Thomas Read Kemp, land developer and politician, was an important figure in the development of Brighton. Kemp commissioned the creation Trinity Chapel (which we now know as Holy Trinity Church) as an independent non-conformist sect and was its first preacher during that time. Our volunteer researcher Sandrine explored his life: By Sandrine Thomas Read Kemp,… Read More Thomas Read Kemp, Creator of Trinity Chapel
By John In 1984, Holy Trinity Church, closed its doors for the last time as a functioning Place of Worship. From 1817, when the Church was built, through the height of its popularity around 1830-1850, when it could, and often did, accommodate up to 800 parishioners, to the gradual decline in numbers, from the late 1800’s to 1984, I believe Holy… Read More The Journey to Deconsecration
By Angi Located immediately to the left of the First World War Memorial plaque commemorating those who served and those who fell from the local area (visit The Boys on the Plaque to hear about that project) is a small brass-plated plaque to a soldier lost in the Second World War. It is the only wall plaque… Read More Remembering Henry George Walthoe
The Reverend Fredrick William Robertson (1816 – 1853) was Perpetual Incumbent of Holy Trinity Chapel, Brighton 1847-1853. “Robertson of Brighton” is well known as a Victorian preacher and his life has already been documented, sometimes controversially, but he is a huge part of the Holy Trinity’s history. Memorials to the preacher are found within the… Read More Robertson of Brighton
Written by Angi Our researcher Angi has been looking into Alan Hunter Watts, incumbent at Holy Trinity from 1917 – 1924; here is a snippet: Alan Hunter Watts was born in West Hoathly in East Sussex in 1852. His father was Henry Ludby Watts, a teacher of classics, and his mother was Margaret M Watts,… Read More Incumbent Alan Watts and his Daughter Helen the Suffragette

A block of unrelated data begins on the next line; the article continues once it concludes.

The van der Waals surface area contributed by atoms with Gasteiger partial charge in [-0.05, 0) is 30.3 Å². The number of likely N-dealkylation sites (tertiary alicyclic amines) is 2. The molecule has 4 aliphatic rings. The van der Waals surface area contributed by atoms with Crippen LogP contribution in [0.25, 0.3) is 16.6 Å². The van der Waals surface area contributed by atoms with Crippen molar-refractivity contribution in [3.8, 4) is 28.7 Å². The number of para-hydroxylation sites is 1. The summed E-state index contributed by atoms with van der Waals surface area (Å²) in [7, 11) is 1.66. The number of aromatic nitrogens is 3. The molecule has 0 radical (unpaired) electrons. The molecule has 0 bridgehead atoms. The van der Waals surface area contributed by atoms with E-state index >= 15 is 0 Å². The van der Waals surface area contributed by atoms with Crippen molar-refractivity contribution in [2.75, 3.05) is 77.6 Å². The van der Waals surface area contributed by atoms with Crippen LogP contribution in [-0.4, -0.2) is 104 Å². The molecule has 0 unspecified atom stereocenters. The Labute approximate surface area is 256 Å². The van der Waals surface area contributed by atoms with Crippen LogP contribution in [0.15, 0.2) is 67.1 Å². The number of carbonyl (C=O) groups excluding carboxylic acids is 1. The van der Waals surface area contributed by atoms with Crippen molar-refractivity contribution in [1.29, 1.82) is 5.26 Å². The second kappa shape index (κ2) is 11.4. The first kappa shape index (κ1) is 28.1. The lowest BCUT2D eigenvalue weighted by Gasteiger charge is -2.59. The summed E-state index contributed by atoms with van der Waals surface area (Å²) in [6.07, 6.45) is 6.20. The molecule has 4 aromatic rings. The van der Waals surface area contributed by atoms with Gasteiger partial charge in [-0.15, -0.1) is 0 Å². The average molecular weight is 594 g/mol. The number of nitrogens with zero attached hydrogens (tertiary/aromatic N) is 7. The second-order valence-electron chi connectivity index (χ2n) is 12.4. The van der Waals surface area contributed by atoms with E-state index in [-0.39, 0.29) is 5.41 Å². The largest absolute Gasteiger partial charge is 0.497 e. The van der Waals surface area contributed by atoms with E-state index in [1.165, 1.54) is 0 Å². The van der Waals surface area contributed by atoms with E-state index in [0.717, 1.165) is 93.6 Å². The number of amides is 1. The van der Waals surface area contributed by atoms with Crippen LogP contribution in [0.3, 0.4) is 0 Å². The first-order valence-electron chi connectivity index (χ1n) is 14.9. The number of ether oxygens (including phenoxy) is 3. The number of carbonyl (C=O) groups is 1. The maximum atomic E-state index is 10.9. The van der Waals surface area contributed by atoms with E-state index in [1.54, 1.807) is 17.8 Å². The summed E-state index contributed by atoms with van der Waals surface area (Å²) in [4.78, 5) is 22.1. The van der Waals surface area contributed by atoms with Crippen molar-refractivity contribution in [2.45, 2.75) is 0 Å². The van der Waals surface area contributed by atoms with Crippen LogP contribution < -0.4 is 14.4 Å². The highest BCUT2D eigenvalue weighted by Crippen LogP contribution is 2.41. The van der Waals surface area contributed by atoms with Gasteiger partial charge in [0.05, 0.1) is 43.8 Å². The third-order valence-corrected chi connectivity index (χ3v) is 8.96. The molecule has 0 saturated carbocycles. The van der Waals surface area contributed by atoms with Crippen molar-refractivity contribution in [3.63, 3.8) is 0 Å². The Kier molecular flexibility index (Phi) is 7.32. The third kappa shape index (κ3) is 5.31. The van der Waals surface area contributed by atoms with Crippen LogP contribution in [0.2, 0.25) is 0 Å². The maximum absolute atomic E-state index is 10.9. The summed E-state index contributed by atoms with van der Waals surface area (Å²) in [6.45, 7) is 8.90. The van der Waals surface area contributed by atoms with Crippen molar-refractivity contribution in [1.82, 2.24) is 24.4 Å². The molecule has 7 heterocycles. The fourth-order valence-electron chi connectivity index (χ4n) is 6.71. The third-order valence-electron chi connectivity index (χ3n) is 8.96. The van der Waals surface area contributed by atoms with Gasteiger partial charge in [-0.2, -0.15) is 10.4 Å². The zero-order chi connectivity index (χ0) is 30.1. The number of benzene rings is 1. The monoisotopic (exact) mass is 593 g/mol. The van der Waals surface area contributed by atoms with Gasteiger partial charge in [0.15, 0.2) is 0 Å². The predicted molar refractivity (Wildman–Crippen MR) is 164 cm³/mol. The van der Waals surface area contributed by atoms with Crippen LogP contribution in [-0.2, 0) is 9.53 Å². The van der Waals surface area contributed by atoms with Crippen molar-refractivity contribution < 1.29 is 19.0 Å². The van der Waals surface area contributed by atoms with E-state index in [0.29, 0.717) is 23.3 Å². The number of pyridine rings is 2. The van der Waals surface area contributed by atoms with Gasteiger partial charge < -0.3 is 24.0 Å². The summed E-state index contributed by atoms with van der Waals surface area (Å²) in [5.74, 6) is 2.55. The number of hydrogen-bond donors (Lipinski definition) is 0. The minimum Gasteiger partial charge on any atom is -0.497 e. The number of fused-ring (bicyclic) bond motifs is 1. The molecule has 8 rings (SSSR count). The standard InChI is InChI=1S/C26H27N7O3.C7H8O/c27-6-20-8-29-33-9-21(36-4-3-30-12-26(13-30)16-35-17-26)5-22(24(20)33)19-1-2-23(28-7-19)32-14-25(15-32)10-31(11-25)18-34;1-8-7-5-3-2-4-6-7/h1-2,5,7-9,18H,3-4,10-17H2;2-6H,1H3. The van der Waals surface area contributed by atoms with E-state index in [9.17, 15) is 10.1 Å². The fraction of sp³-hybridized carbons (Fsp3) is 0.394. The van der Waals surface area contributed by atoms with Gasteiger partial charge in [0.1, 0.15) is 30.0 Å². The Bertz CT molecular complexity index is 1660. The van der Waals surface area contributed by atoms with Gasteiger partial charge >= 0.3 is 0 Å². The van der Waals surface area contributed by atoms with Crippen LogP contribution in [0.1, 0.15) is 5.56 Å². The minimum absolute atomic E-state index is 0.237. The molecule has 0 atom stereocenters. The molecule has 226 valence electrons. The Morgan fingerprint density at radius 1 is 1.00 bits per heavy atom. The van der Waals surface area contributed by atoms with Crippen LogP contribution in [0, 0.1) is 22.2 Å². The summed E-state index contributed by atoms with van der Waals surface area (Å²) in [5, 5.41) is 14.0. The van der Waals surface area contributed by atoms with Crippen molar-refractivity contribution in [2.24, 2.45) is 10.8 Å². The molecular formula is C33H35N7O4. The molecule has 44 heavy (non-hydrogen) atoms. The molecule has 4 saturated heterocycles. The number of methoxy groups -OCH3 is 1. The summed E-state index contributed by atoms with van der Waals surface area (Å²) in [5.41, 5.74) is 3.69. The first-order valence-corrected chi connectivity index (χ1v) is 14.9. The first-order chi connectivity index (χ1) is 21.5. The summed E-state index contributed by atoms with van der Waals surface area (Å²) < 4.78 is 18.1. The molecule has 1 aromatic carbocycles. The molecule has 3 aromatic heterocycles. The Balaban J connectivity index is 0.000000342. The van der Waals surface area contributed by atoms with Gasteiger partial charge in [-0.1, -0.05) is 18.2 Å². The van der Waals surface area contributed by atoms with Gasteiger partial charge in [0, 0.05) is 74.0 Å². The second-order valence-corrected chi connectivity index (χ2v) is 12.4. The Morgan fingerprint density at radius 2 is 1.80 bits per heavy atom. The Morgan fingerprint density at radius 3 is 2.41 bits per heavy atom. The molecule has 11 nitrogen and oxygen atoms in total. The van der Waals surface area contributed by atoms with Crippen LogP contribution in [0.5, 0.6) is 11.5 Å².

Just before the Christmas break, we took the chance to visit the Chapel Royal Church (on North Street). The Chapel Royal was built in 1795 as a chapel of ease. It has gained its own parish and is associated with the Prince Regent and fashionable regency-era society. It is still an active church today. The… Read More Musical Chapel Royal Visit!
For years, Brighton and Hove museum has housed a postcard of a vicar who preached at The Holy Trinity Church from 1917-1924. Despite the museum showcasing this image (pictured in the monochrome portrait below), he has not been able to be identified up until recently… Researchers from the Past, Present Future team, went to The… Read More Unknown Vicar: Identity Found!
My research on Wilds and Wilds and G.S Clarke Junior by Sandrine – PPF Volunteer The research group gathered one afternoon to decide on what the next steps were going to be, and who was going to research what.Phyllida suggested various topics and because I was interested in learning more about the architecture in Brighton… Read More Exploring Holy Trinity’s Architects
By Angi – Research Volunteer The font is situated in a niche in the narthex or porch area of the building, to the right as one enters from the main entrance from Ship Street. The floor beneath it is tiled in a geometric pattern in shades of gold and brown. These tiles resemble those originally… Read More William Smith and the Font
In August 1857, F.W Robertson began ministering at the Holy Trinity Church, where he became a popular preacher amongst his community. His words drew in many people of varying religious beliefs and social classes, including the English writer and social critic Charles Dickens. Dickens held Robertson and his preaching ability in very high regard, reportedly… Read More Film Screening: Great Expectations